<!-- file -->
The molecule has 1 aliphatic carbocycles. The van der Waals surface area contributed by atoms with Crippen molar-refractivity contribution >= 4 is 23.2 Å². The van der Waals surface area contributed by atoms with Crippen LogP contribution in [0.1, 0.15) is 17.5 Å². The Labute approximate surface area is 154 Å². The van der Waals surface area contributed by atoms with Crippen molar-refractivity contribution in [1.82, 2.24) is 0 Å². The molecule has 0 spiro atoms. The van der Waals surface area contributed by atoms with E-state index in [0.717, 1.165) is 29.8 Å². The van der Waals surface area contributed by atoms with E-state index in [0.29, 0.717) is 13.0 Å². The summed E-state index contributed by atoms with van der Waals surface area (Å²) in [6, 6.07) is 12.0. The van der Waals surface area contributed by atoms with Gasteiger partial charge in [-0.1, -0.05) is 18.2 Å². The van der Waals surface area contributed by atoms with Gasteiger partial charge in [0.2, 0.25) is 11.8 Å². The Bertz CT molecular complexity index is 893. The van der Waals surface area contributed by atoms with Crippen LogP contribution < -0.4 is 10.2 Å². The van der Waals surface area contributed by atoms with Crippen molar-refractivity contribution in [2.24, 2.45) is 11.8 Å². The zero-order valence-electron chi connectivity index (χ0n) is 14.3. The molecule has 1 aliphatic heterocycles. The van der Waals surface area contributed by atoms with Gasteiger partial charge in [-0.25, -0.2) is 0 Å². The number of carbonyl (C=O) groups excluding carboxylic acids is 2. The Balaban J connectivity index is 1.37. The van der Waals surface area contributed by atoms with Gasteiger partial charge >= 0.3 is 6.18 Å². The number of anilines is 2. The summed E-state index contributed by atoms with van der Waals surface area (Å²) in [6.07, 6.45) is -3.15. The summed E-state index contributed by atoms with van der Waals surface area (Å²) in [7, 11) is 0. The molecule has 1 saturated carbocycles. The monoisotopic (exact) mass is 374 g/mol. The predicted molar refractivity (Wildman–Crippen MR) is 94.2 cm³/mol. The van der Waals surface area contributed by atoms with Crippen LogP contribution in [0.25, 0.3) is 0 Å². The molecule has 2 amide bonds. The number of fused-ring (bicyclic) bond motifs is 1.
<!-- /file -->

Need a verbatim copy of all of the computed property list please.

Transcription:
The molecule has 1 aliphatic carbocycles. The van der Waals surface area contributed by atoms with Crippen molar-refractivity contribution >= 4 is 23.2 Å². The van der Waals surface area contributed by atoms with Crippen LogP contribution in [0.1, 0.15) is 17.5 Å². The Labute approximate surface area is 154 Å². The van der Waals surface area contributed by atoms with Crippen molar-refractivity contribution in [1.82, 2.24) is 0 Å². The molecule has 0 spiro atoms. The van der Waals surface area contributed by atoms with E-state index in [0.717, 1.165) is 29.8 Å². The van der Waals surface area contributed by atoms with E-state index in [0.29, 0.717) is 13.0 Å². The summed E-state index contributed by atoms with van der Waals surface area (Å²) in [6, 6.07) is 12.0. The van der Waals surface area contributed by atoms with Gasteiger partial charge in [-0.1, -0.05) is 18.2 Å². The van der Waals surface area contributed by atoms with Gasteiger partial charge in [0.2, 0.25) is 11.8 Å². The Bertz CT molecular complexity index is 893. The van der Waals surface area contributed by atoms with Crippen LogP contribution < -0.4 is 10.2 Å². The van der Waals surface area contributed by atoms with Crippen molar-refractivity contribution in [2.24, 2.45) is 11.8 Å². The zero-order valence-electron chi connectivity index (χ0n) is 14.3. The molecule has 1 aliphatic heterocycles. The van der Waals surface area contributed by atoms with Gasteiger partial charge in [-0.25, -0.2) is 0 Å². The number of carbonyl (C=O) groups excluding carboxylic acids is 2. The Balaban J connectivity index is 1.37. The van der Waals surface area contributed by atoms with Gasteiger partial charge >= 0.3 is 6.18 Å². The number of anilines is 2. The summed E-state index contributed by atoms with van der Waals surface area (Å²) in [6.07, 6.45) is -3.15. The summed E-state index contributed by atoms with van der Waals surface area (Å²) in [7, 11) is 0. The molecule has 1 saturated carbocycles. The monoisotopic (exact) mass is 374 g/mol. The predicted molar refractivity (Wildman–Crippen MR) is 94.2 cm³/mol. The van der Waals surface area contributed by atoms with Crippen LogP contribution in [0.25, 0.3) is 0 Å². The molecule has 2 amide bonds. The number of fused-ring (bicyclic) bond motifs is 1.